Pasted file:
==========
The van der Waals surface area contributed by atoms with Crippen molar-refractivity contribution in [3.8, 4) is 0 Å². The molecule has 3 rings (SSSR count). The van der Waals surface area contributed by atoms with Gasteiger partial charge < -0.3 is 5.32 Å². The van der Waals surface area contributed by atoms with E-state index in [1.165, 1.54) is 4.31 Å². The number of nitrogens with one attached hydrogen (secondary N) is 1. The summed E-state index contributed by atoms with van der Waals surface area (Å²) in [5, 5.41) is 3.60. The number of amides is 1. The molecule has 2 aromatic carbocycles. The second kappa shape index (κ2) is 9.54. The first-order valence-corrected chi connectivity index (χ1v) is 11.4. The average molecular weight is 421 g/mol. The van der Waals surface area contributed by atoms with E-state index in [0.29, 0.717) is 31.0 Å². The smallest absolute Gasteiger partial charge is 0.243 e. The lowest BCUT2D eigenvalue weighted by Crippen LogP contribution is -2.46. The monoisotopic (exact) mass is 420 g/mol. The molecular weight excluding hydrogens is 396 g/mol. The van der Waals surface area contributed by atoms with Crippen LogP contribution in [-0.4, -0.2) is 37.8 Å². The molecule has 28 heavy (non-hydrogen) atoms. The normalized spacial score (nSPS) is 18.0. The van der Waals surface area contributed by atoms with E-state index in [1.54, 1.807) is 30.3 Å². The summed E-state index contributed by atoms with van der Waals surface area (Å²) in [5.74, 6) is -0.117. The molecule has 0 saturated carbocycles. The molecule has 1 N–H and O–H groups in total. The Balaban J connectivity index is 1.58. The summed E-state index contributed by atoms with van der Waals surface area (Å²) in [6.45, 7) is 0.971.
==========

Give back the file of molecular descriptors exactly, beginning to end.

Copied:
The van der Waals surface area contributed by atoms with Crippen molar-refractivity contribution in [3.8, 4) is 0 Å². The molecule has 3 rings (SSSR count). The van der Waals surface area contributed by atoms with Gasteiger partial charge < -0.3 is 5.32 Å². The van der Waals surface area contributed by atoms with E-state index in [1.165, 1.54) is 4.31 Å². The number of nitrogens with one attached hydrogen (secondary N) is 1. The summed E-state index contributed by atoms with van der Waals surface area (Å²) in [5, 5.41) is 3.60. The number of amides is 1. The molecule has 2 aromatic carbocycles. The second kappa shape index (κ2) is 9.54. The first-order valence-corrected chi connectivity index (χ1v) is 11.4. The average molecular weight is 421 g/mol. The van der Waals surface area contributed by atoms with E-state index in [0.29, 0.717) is 31.0 Å². The smallest absolute Gasteiger partial charge is 0.243 e. The lowest BCUT2D eigenvalue weighted by Crippen LogP contribution is -2.46. The monoisotopic (exact) mass is 420 g/mol. The molecular weight excluding hydrogens is 396 g/mol. The van der Waals surface area contributed by atoms with Crippen LogP contribution in [-0.4, -0.2) is 37.8 Å². The molecule has 28 heavy (non-hydrogen) atoms. The normalized spacial score (nSPS) is 18.0. The van der Waals surface area contributed by atoms with E-state index in [1.54, 1.807) is 30.3 Å². The summed E-state index contributed by atoms with van der Waals surface area (Å²) in [5.74, 6) is -0.117. The molecule has 0 saturated carbocycles. The molecule has 1 N–H and O–H groups in total. The Balaban J connectivity index is 1.58. The summed E-state index contributed by atoms with van der Waals surface area (Å²) in [6.45, 7) is 0.971.